In the ‘cheese and quark’ category, the largest shares belonged to fresh (green and unripened) cheeses and quark (24% against 15.9% in 2017), and other cheeses (73.6% against 42.9% in 2017). Other shares are occupied by grated and powdered cheeses of all varieties, non-grated and non-powdered processed cheeses, as well as blue and other cheeses produced with the use of penicillium roqueforti. Said products were mainly exported from Belarus (79.3%; 82.7% in 2017); Argentina (6.9%; 4.7% in 2017), and Serbia (4.7%; 3.6% in 2017). Compared with January–May 2017, supplies from Belarus demonstrated a 10% decrease, whereas supplies from Argentina and Serbia grew by 34 and 44% respectively.
The bulk of dairy exports from Russia are supplied to countries of the former Soviet Union, whereas imports are mainly supplied from Belarus (its share has been on the decline, however). Other countries have small shares in the structure due to various sanctions and restrictions.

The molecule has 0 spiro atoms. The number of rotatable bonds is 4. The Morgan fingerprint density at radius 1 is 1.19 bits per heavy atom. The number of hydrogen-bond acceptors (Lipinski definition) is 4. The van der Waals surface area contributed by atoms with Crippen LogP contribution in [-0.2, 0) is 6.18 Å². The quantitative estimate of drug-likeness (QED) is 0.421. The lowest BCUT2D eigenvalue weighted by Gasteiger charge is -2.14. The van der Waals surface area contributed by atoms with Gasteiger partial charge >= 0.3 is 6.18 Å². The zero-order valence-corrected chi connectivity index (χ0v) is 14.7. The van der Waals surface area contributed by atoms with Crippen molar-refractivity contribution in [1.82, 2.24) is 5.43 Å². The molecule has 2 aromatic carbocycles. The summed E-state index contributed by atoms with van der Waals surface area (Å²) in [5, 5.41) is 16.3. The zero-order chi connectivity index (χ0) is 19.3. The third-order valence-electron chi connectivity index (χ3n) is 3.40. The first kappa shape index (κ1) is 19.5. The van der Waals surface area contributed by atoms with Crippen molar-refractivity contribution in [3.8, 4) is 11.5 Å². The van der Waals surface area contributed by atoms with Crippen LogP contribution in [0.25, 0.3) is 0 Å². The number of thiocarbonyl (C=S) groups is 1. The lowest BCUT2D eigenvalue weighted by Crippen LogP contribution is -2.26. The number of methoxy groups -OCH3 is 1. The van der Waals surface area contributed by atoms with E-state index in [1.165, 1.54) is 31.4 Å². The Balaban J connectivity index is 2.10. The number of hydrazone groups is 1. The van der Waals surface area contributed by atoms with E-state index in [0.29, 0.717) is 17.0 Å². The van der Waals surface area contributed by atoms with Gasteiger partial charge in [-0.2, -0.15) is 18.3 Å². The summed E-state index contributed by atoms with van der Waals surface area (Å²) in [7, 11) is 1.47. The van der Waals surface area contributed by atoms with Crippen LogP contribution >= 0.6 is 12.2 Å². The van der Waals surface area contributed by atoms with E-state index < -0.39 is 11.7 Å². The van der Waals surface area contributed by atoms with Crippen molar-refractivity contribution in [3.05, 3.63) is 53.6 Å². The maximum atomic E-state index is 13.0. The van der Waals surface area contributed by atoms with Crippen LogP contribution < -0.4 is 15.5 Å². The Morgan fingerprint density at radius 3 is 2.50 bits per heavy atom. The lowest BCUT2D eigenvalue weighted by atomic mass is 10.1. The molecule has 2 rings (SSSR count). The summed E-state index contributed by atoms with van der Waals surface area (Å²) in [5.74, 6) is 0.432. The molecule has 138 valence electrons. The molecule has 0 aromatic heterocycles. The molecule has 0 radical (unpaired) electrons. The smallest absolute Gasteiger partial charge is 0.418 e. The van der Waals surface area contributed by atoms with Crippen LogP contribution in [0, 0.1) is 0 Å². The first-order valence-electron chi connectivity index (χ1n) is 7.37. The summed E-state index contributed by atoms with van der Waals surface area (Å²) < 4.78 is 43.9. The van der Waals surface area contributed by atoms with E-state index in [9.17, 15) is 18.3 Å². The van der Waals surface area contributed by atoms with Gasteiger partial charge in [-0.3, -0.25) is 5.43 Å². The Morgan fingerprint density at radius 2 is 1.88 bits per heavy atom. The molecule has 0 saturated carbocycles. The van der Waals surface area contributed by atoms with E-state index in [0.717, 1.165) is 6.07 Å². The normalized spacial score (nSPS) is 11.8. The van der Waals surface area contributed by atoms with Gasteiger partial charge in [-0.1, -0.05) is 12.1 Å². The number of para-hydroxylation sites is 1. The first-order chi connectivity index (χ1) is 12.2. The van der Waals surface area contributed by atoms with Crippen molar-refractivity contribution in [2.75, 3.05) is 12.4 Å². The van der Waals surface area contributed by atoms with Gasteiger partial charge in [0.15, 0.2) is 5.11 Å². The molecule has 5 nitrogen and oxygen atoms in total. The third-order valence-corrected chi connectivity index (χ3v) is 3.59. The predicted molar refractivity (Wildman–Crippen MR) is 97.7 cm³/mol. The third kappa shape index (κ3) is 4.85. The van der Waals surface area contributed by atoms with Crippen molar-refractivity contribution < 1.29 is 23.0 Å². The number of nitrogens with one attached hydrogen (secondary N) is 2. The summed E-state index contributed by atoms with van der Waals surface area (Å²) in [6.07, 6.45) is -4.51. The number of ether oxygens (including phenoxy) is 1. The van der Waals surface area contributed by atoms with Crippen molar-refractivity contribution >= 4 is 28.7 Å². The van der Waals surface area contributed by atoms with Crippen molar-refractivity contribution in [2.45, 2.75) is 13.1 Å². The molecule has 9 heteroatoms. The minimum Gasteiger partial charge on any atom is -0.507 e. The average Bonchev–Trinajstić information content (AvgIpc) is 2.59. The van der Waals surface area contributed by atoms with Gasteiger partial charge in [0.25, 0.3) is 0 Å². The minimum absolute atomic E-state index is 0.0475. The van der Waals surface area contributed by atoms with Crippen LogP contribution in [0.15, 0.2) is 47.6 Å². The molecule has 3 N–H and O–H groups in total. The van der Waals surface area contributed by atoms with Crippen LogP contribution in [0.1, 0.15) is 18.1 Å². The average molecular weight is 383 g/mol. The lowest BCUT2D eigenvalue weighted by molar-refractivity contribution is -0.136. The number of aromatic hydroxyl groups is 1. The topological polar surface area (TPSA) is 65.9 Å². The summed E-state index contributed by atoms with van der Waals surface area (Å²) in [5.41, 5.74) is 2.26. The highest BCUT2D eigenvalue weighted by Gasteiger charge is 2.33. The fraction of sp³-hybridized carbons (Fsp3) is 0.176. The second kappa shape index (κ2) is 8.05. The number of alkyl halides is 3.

An analysis of consumer prices for the period from July 2017 to July 2018 indicates growth within 2–5% in the following categories: whole pasteurized drinking milk with the fat content of 2.5–3.2%; whole sterilized drinking milk with the fat content of 2.5–3.2%; condensed milk with added sugar; sour cream; processed cheeses; soft and hard rennet cheeses; fat quark; low-fat quark.
Consumer prices reflect the state of things in average producer prices, which have increased within similar ranges over the past 12 months and declined by 1.5 and 21.9% in pasteurized milk and hard cheeses respectively.
This is largely due to a decrease in average prices of cow’s milk producers – during the period from July 2017 to June 2018, they declined by 7.4% (from 23,349.37 to 21,630.94 rubles per tonne).
In summing up the interim indicators for the first months of 2018, one can state that the Russian dairy market is rather stable despite declining exports and imports. The changes taking place primarily concern consumer behavior, which affects domestic production and foreign trade of dairy goods.
Candidate of Economic Sciences, member of the Russian Marketers’ Guild
Founder Research Company “Laboratoriya Trendov”